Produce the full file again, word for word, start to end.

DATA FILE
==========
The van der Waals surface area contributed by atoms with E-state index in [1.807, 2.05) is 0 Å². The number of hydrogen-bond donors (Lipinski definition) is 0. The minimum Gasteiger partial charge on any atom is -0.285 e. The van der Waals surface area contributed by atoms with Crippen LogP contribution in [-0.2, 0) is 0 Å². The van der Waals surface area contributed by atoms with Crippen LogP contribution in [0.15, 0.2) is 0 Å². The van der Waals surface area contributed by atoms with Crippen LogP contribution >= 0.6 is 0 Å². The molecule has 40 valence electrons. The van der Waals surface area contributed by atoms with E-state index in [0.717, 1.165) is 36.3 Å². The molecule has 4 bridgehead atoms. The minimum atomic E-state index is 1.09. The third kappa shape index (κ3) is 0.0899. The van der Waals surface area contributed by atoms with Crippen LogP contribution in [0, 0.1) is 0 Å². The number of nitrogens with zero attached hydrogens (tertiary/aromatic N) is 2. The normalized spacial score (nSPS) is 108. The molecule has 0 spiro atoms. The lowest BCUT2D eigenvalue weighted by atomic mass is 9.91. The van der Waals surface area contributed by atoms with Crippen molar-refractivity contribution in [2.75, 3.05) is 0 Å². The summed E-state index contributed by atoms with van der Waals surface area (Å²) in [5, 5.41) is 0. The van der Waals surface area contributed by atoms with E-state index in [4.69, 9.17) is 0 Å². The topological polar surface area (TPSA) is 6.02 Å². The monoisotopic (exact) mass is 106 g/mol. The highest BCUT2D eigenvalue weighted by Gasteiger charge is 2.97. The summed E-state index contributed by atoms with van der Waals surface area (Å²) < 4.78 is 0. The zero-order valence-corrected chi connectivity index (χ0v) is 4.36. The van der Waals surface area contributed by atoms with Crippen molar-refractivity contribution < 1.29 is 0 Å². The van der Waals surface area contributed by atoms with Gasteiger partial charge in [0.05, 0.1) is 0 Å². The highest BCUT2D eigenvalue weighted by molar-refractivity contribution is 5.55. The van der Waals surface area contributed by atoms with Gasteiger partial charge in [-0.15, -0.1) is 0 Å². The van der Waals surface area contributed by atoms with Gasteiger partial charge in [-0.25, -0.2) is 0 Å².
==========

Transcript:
The van der Waals surface area contributed by atoms with E-state index in [1.807, 2.05) is 0 Å². The number of hydrogen-bond donors (Lipinski definition) is 0. The minimum Gasteiger partial charge on any atom is -0.285 e. The van der Waals surface area contributed by atoms with Crippen LogP contribution in [-0.2, 0) is 0 Å². The van der Waals surface area contributed by atoms with Crippen LogP contribution in [0.15, 0.2) is 0 Å². The van der Waals surface area contributed by atoms with Crippen LogP contribution >= 0.6 is 0 Å². The molecule has 40 valence electrons. The van der Waals surface area contributed by atoms with E-state index in [0.717, 1.165) is 36.3 Å². The molecule has 4 bridgehead atoms. The minimum atomic E-state index is 1.09. The third kappa shape index (κ3) is 0.0899. The van der Waals surface area contributed by atoms with Crippen LogP contribution in [0, 0.1) is 0 Å². The number of nitrogens with zero attached hydrogens (tertiary/aromatic N) is 2. The normalized spacial score (nSPS) is 108. The molecule has 0 spiro atoms. The lowest BCUT2D eigenvalue weighted by atomic mass is 9.91. The van der Waals surface area contributed by atoms with Crippen molar-refractivity contribution in [2.75, 3.05) is 0 Å². The summed E-state index contributed by atoms with van der Waals surface area (Å²) in [5, 5.41) is 0. The van der Waals surface area contributed by atoms with E-state index in [4.69, 9.17) is 0 Å². The topological polar surface area (TPSA) is 6.02 Å². The monoisotopic (exact) mass is 106 g/mol. The highest BCUT2D eigenvalue weighted by Gasteiger charge is 2.97. The summed E-state index contributed by atoms with van der Waals surface area (Å²) < 4.78 is 0. The zero-order valence-corrected chi connectivity index (χ0v) is 4.36. The van der Waals surface area contributed by atoms with Crippen molar-refractivity contribution < 1.29 is 0 Å². The van der Waals surface area contributed by atoms with Gasteiger partial charge in [0.05, 0.1) is 0 Å². The highest BCUT2D eigenvalue weighted by molar-refractivity contribution is 5.55. The van der Waals surface area contributed by atoms with Gasteiger partial charge in [-0.15, -0.1) is 0 Å². The van der Waals surface area contributed by atoms with Gasteiger partial charge in [-0.25, -0.2) is 0 Å².